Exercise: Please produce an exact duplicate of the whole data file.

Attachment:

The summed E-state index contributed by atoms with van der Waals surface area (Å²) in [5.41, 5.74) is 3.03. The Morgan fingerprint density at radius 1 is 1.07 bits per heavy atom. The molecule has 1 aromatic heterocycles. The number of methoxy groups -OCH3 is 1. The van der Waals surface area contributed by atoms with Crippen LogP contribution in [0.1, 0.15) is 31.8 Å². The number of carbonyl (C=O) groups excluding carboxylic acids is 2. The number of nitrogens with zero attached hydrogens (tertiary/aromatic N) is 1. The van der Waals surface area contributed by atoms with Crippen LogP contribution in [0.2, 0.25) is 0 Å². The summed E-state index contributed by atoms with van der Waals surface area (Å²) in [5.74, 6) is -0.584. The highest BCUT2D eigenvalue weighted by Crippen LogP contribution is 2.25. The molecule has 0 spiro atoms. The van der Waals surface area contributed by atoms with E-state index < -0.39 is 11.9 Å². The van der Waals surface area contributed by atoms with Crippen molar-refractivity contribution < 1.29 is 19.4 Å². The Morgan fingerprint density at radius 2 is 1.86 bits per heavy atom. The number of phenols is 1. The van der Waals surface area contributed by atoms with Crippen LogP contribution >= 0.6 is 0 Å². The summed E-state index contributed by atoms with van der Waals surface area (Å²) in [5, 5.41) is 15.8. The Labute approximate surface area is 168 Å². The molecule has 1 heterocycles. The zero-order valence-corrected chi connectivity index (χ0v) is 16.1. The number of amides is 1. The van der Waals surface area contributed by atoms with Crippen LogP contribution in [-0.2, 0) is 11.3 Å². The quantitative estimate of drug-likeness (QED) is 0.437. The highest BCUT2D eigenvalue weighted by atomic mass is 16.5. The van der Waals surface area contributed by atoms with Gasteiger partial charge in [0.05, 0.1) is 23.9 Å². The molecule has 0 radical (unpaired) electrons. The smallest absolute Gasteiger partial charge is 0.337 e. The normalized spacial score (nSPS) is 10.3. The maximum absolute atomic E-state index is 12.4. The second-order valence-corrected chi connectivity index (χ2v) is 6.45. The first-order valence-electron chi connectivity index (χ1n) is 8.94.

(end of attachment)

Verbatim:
The summed E-state index contributed by atoms with van der Waals surface area (Å²) in [5.41, 5.74) is 3.03. The Morgan fingerprint density at radius 1 is 1.07 bits per heavy atom. The molecule has 1 aromatic heterocycles. The number of methoxy groups -OCH3 is 1. The van der Waals surface area contributed by atoms with Crippen LogP contribution in [0.1, 0.15) is 31.8 Å². The number of carbonyl (C=O) groups excluding carboxylic acids is 2. The number of nitrogens with zero attached hydrogens (tertiary/aromatic N) is 1. The van der Waals surface area contributed by atoms with Crippen LogP contribution in [0.2, 0.25) is 0 Å². The summed E-state index contributed by atoms with van der Waals surface area (Å²) in [5.74, 6) is -0.584. The highest BCUT2D eigenvalue weighted by Crippen LogP contribution is 2.25. The molecule has 0 spiro atoms. The van der Waals surface area contributed by atoms with E-state index < -0.39 is 11.9 Å². The van der Waals surface area contributed by atoms with Crippen molar-refractivity contribution < 1.29 is 19.4 Å². The Morgan fingerprint density at radius 2 is 1.86 bits per heavy atom. The number of phenols is 1. The van der Waals surface area contributed by atoms with Crippen LogP contribution >= 0.6 is 0 Å². The summed E-state index contributed by atoms with van der Waals surface area (Å²) in [5, 5.41) is 15.8. The Labute approximate surface area is 168 Å². The molecule has 1 heterocycles. The zero-order valence-corrected chi connectivity index (χ0v) is 16.1. The number of amides is 1. The van der Waals surface area contributed by atoms with Crippen LogP contribution in [-0.2, 0) is 11.3 Å². The quantitative estimate of drug-likeness (QED) is 0.437. The highest BCUT2D eigenvalue weighted by atomic mass is 16.5. The van der Waals surface area contributed by atoms with Gasteiger partial charge in [0.05, 0.1) is 23.9 Å². The molecule has 0 radical (unpaired) electrons. The smallest absolute Gasteiger partial charge is 0.337 e. The normalized spacial score (nSPS) is 10.3. The maximum absolute atomic E-state index is 12.4. The second-order valence-corrected chi connectivity index (χ2v) is 6.45. The first-order valence-electron chi connectivity index (χ1n) is 8.94.